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WASHINGTON — Amy Logan first experienced physical abuse three years into her marriage to a sergeant major in the Army.

Logan was away from friends and family once she moved to a new military base, similar to many military spouses who are isolated and unaware of resources available to them.

Several months after the move, her marriage turned violent, Logan told House lawmakers Tuesday.

One night, Logan’s husband at the time charged at her, grabbed her shoulders and his knee struck her in the leg after Logan attempted to discuss how her husband spoke down to their child for crying. A few days after the assault, Logan went with her child to a women's safe shelter and eventually filed for a divorce, she said.

Former military spouse Amy Logan testifies at a House Armed Services Committee hearing on domestic abuse, on May 25, 2021 .
Former military spouse Amy Logan testifies at a House Armed Services Committee hearing on domestic abuse, on May 25, 2021 . (House Armed Services Committee)

“He told me, ‘I would rather go to prison than let you leave with our child.’ I took this as a verbal threat to my life,” Logan testified during a hearing on domestic violence in the military held by the personnel subpanel of the House Armed Services Committee.

Incidents of spouse abuse in the military are at about 1.1%, according to Defense Department data from 2019. That rate is more than twice that of the national population, which is .42%, said Jessica Strong, co-director of applied research at Blue Star Families, a nonprofit organization that advocates for military families.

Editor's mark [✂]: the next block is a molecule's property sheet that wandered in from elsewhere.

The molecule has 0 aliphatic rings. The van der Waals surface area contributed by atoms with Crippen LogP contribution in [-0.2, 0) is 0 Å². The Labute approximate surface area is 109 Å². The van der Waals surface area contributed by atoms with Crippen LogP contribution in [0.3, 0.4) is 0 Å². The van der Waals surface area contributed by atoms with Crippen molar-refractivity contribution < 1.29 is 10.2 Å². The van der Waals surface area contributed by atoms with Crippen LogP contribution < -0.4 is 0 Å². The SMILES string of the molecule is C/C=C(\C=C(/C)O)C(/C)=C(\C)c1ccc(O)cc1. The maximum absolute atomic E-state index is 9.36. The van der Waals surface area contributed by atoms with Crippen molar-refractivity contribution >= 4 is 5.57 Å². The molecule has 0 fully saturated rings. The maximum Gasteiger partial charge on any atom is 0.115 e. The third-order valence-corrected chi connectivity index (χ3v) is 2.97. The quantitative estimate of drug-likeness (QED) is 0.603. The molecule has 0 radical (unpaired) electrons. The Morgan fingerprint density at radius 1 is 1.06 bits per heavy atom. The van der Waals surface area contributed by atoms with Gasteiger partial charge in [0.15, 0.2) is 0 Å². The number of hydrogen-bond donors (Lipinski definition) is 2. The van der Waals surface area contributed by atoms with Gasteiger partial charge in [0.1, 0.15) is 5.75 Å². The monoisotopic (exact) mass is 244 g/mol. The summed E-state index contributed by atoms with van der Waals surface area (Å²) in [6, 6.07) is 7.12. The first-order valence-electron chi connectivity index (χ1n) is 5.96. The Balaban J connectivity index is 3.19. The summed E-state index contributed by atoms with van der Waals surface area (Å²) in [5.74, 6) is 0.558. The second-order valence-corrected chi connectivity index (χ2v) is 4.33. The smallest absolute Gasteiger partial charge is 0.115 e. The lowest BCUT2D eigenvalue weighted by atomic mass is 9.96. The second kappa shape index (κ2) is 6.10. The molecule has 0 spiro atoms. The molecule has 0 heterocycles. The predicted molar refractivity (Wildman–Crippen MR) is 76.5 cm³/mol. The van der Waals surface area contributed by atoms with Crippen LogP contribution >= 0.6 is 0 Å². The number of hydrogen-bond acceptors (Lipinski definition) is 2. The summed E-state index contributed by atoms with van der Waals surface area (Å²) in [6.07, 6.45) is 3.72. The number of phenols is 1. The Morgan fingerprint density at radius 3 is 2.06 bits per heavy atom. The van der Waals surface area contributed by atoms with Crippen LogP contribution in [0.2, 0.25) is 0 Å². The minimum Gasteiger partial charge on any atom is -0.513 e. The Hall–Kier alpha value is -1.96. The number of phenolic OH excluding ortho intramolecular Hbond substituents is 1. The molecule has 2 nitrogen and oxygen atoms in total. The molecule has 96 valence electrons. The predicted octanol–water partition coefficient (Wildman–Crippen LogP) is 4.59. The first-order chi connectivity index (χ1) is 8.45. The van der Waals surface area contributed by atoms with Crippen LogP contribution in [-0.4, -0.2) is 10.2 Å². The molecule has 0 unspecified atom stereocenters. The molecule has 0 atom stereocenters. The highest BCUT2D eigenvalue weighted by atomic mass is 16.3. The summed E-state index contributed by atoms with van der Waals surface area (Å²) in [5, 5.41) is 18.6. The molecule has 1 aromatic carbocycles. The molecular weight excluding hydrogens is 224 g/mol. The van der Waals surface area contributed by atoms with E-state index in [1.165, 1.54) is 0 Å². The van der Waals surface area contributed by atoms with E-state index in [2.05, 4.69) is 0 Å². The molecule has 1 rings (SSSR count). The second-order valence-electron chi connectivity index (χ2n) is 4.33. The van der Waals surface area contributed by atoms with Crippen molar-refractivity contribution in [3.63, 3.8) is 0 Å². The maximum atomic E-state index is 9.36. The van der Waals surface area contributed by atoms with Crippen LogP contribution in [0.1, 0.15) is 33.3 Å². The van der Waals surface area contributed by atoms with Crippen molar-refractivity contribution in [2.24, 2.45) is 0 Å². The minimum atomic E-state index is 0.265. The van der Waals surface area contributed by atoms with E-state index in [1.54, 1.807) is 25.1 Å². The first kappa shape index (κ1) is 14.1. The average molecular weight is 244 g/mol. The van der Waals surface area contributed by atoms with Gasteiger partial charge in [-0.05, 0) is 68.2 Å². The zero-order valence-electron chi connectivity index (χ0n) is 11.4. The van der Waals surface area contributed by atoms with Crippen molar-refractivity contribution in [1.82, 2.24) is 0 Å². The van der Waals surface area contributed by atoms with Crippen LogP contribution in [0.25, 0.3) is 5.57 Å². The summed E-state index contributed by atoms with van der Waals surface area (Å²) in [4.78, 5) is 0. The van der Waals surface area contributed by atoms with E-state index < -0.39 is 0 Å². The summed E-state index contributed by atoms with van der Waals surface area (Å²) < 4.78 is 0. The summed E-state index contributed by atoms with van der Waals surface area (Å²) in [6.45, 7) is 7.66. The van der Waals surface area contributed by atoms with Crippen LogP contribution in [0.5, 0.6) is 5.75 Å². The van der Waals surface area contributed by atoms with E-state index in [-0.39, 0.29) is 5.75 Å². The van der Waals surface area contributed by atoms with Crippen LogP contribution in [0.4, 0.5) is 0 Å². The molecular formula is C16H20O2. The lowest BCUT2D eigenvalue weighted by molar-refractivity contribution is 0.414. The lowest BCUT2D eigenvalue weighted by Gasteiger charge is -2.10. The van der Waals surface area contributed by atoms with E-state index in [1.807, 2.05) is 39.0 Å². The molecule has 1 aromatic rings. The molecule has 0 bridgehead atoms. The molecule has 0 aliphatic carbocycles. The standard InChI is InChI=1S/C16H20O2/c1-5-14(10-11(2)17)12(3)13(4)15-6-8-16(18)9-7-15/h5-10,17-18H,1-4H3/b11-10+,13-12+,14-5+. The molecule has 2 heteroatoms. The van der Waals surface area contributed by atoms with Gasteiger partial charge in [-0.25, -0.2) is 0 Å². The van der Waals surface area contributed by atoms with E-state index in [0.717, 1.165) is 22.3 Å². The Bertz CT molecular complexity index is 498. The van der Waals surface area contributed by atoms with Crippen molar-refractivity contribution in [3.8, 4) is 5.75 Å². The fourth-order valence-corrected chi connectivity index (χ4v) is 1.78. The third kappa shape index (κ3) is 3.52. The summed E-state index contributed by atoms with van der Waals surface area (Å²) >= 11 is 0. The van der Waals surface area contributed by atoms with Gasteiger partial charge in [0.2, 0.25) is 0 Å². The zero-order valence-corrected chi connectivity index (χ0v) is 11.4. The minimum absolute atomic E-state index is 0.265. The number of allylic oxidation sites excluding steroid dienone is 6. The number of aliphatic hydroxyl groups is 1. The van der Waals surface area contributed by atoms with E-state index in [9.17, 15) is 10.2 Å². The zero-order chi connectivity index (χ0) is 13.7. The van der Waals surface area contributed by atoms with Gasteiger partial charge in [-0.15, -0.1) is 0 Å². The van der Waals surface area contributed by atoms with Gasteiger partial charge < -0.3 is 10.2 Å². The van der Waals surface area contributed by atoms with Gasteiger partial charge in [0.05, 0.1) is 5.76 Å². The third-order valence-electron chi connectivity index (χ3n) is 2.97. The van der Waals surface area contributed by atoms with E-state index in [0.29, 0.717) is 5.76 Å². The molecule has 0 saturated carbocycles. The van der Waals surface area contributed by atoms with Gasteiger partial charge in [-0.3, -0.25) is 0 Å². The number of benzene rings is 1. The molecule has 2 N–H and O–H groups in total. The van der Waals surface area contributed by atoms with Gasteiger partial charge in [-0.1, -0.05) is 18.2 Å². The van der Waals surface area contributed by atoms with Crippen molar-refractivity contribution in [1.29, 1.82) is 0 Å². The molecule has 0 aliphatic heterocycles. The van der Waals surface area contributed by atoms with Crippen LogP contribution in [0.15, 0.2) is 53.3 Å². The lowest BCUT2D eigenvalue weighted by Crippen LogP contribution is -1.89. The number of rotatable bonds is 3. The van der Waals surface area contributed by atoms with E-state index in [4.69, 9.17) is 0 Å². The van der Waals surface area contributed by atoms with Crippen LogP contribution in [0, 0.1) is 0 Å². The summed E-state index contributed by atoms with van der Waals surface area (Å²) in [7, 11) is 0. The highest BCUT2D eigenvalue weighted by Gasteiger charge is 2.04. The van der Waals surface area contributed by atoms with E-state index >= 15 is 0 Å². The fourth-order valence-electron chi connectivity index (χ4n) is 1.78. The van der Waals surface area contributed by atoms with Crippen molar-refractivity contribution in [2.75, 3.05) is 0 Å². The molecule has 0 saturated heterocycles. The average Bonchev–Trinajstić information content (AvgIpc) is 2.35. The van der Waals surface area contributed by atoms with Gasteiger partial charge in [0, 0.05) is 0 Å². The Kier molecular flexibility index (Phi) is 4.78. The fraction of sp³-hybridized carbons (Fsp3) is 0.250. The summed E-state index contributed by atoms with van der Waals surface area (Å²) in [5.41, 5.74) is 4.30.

“Many factors that are endemic to the military lifestyle placed military spouses at greater risk of experiencing [intimate-partner violence], including economic vulnerability, social isolation, mental-health concerns and military culture itself,” Strong said.

Logan said she called the local police three times in response to different incidents related to her now ex-husband’s behavior, but the local Army base was never notified. After the first incident, Logan’s leg began to swell from the force of the impact, and she was not able to bend her knee.

A military and family life counselor from her husband’s brigade attended every court hearing during their eventual divorce and testified on behalf of Logan’s ex-husband despite Logan’s testimony on the physical abuse that she endured, she told lawmakers.

Logan took matters into her own hands by reporting her former husband to the military, yet a case review committee did not grant her a military protection order. The colonel who led the committee was her husband’s brigade commander, who determined the sergeant major should remain in his command.

Later, Logan filed a report to the inspector general’s office on base over how the colonel handled her case. The IG took the complaint directly to the colonel, Logan said, the person who her complaint was filed against.

She was told the colonel would send her a letter stating that he received the report and took action, but Logan never received that letter.

A congressional inquiry filed by Logan also resulted in a commanding major general opening an internal Army investigation, known as a 15-6. But Logan said she still has not been told what action was taken as a result of the investigation, despite the risk she took in coming forward.

“Throughout all of these military investigations, I felt they questioned the validity of my complaint, based on what I did not do instead of what was done to me. Individuals in the military responsible for decisions regarding domestic abuse need to learn more about abuse,” Logan said.

The installation, Logan’s ex-husband and the colonel were not named in Logan’s written testimony to House lawmakers.

Logan’s testimony reflects gaps in the military’s response to survivors of domestic violence, said Rep. Jackie Speier, D-Calif., chairwoman of the House subcommittee.